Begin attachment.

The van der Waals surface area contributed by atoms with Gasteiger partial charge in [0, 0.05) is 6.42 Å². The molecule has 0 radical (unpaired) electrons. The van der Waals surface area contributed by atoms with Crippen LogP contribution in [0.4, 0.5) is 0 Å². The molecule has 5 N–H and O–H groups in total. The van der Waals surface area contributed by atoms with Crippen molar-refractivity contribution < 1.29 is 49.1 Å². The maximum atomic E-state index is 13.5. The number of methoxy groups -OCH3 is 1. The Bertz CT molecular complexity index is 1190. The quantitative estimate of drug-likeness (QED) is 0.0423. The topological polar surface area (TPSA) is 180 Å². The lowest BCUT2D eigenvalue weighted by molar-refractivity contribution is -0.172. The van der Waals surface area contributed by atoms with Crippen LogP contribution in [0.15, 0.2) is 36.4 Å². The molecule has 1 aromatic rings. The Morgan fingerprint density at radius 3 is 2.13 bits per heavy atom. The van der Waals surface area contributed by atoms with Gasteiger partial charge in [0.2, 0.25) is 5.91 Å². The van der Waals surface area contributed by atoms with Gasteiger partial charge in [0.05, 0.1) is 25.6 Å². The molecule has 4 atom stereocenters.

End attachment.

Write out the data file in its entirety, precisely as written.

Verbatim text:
The van der Waals surface area contributed by atoms with Gasteiger partial charge in [0, 0.05) is 6.42 Å². The molecule has 0 radical (unpaired) electrons. The van der Waals surface area contributed by atoms with Crippen LogP contribution in [0.4, 0.5) is 0 Å². The molecule has 5 N–H and O–H groups in total. The van der Waals surface area contributed by atoms with Crippen molar-refractivity contribution < 1.29 is 49.1 Å². The maximum atomic E-state index is 13.5. The number of methoxy groups -OCH3 is 1. The Bertz CT molecular complexity index is 1190. The quantitative estimate of drug-likeness (QED) is 0.0423. The topological polar surface area (TPSA) is 180 Å². The lowest BCUT2D eigenvalue weighted by molar-refractivity contribution is -0.172. The van der Waals surface area contributed by atoms with Crippen LogP contribution in [0.15, 0.2) is 36.4 Å². The molecule has 1 aromatic rings. The Morgan fingerprint density at radius 3 is 2.13 bits per heavy atom. The van der Waals surface area contributed by atoms with Gasteiger partial charge in [0.2, 0.25) is 5.91 Å². The van der Waals surface area contributed by atoms with Gasteiger partial charge in [0.05, 0.1) is 25.6 Å². The molecule has 4 atom stereocenters.